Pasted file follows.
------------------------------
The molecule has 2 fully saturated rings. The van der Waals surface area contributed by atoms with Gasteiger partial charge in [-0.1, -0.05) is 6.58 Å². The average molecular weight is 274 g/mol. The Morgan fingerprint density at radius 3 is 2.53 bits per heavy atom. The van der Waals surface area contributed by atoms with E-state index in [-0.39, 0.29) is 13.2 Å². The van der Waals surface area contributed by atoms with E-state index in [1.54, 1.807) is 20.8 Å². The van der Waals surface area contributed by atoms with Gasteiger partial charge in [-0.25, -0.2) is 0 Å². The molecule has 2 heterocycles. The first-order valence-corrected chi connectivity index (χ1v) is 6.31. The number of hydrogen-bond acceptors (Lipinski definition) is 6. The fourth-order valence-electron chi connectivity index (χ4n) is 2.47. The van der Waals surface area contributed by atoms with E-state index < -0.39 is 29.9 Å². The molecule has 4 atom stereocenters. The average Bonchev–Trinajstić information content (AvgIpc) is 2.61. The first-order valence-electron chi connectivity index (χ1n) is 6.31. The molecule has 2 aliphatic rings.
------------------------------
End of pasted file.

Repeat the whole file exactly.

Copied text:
The molecule has 2 fully saturated rings. The van der Waals surface area contributed by atoms with Gasteiger partial charge in [-0.1, -0.05) is 6.58 Å². The average molecular weight is 274 g/mol. The Morgan fingerprint density at radius 3 is 2.53 bits per heavy atom. The van der Waals surface area contributed by atoms with E-state index in [-0.39, 0.29) is 13.2 Å². The van der Waals surface area contributed by atoms with E-state index in [1.54, 1.807) is 20.8 Å². The van der Waals surface area contributed by atoms with Gasteiger partial charge in [-0.25, -0.2) is 0 Å². The molecule has 2 heterocycles. The first-order valence-corrected chi connectivity index (χ1v) is 6.31. The number of hydrogen-bond acceptors (Lipinski definition) is 6. The fourth-order valence-electron chi connectivity index (χ4n) is 2.47. The van der Waals surface area contributed by atoms with E-state index < -0.39 is 29.9 Å². The molecule has 4 atom stereocenters. The average Bonchev–Trinajstić information content (AvgIpc) is 2.61. The first-order valence-electron chi connectivity index (χ1n) is 6.31. The molecule has 2 aliphatic rings.